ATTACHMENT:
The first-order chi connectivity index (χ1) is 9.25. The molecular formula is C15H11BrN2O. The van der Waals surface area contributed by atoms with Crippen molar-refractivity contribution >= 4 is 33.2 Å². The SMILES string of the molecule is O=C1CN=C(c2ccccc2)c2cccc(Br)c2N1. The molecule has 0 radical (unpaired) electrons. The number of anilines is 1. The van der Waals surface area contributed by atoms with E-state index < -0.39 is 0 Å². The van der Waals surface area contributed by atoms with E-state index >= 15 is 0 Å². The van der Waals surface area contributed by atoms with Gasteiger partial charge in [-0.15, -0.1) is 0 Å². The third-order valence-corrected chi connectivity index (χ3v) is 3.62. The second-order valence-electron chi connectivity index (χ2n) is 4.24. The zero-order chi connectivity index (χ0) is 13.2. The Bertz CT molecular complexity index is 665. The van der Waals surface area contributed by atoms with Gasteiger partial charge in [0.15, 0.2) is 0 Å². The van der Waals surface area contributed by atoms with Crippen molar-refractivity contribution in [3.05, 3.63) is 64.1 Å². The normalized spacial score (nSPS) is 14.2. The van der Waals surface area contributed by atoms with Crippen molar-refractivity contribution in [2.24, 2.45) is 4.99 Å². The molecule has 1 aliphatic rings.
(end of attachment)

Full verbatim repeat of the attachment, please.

The first-order chi connectivity index (χ1) is 9.25. The molecular formula is C15H11BrN2O. The van der Waals surface area contributed by atoms with Crippen molar-refractivity contribution >= 4 is 33.2 Å². The SMILES string of the molecule is O=C1CN=C(c2ccccc2)c2cccc(Br)c2N1. The molecule has 0 radical (unpaired) electrons. The number of anilines is 1. The van der Waals surface area contributed by atoms with E-state index < -0.39 is 0 Å². The van der Waals surface area contributed by atoms with E-state index >= 15 is 0 Å². The van der Waals surface area contributed by atoms with Gasteiger partial charge in [-0.15, -0.1) is 0 Å². The third-order valence-corrected chi connectivity index (χ3v) is 3.62. The second-order valence-electron chi connectivity index (χ2n) is 4.24. The zero-order chi connectivity index (χ0) is 13.2. The Bertz CT molecular complexity index is 665. The van der Waals surface area contributed by atoms with Gasteiger partial charge in [0.15, 0.2) is 0 Å². The van der Waals surface area contributed by atoms with Crippen molar-refractivity contribution in [3.05, 3.63) is 64.1 Å². The normalized spacial score (nSPS) is 14.2. The van der Waals surface area contributed by atoms with Crippen molar-refractivity contribution in [2.24, 2.45) is 4.99 Å². The molecule has 1 aliphatic rings.